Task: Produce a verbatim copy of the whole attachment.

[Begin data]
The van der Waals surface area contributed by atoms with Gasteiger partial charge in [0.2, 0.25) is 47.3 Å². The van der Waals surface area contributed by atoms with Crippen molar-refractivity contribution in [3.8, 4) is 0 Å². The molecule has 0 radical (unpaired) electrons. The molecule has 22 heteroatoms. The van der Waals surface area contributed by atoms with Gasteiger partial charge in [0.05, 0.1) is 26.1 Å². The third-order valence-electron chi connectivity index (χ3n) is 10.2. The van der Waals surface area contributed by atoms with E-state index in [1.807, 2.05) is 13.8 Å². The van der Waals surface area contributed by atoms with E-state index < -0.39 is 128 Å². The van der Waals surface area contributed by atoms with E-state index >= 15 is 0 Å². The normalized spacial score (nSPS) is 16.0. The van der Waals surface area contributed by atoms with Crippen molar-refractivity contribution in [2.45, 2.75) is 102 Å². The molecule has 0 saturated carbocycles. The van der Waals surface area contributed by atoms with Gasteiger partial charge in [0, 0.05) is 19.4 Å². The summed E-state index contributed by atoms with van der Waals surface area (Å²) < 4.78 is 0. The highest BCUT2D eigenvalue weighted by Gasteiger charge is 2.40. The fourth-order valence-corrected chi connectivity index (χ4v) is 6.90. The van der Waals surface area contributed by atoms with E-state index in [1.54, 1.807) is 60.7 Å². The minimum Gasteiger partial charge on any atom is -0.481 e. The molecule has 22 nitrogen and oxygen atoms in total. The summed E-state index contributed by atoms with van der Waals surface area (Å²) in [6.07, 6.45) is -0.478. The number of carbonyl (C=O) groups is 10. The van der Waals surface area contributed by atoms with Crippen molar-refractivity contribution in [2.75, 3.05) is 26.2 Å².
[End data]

The van der Waals surface area contributed by atoms with Gasteiger partial charge in [0.2, 0.25) is 47.3 Å². The van der Waals surface area contributed by atoms with Crippen molar-refractivity contribution in [3.8, 4) is 0 Å². The molecule has 0 radical (unpaired) electrons. The molecule has 22 heteroatoms. The van der Waals surface area contributed by atoms with Gasteiger partial charge in [0.05, 0.1) is 26.1 Å². The third-order valence-electron chi connectivity index (χ3n) is 10.2. The van der Waals surface area contributed by atoms with E-state index in [1.807, 2.05) is 13.8 Å². The van der Waals surface area contributed by atoms with E-state index < -0.39 is 128 Å². The van der Waals surface area contributed by atoms with E-state index >= 15 is 0 Å². The normalized spacial score (nSPS) is 16.0. The van der Waals surface area contributed by atoms with Crippen molar-refractivity contribution in [2.45, 2.75) is 102 Å². The molecule has 0 saturated carbocycles. The van der Waals surface area contributed by atoms with Gasteiger partial charge in [0, 0.05) is 19.4 Å². The summed E-state index contributed by atoms with van der Waals surface area (Å²) < 4.78 is 0. The highest BCUT2D eigenvalue weighted by Gasteiger charge is 2.40. The fourth-order valence-corrected chi connectivity index (χ4v) is 6.90. The van der Waals surface area contributed by atoms with E-state index in [1.54, 1.807) is 60.7 Å². The minimum Gasteiger partial charge on any atom is -0.481 e. The molecule has 22 nitrogen and oxygen atoms in total. The summed E-state index contributed by atoms with van der Waals surface area (Å²) in [6.07, 6.45) is -0.478. The number of carbonyl (C=O) groups is 10. The van der Waals surface area contributed by atoms with Crippen molar-refractivity contribution in [2.75, 3.05) is 26.2 Å².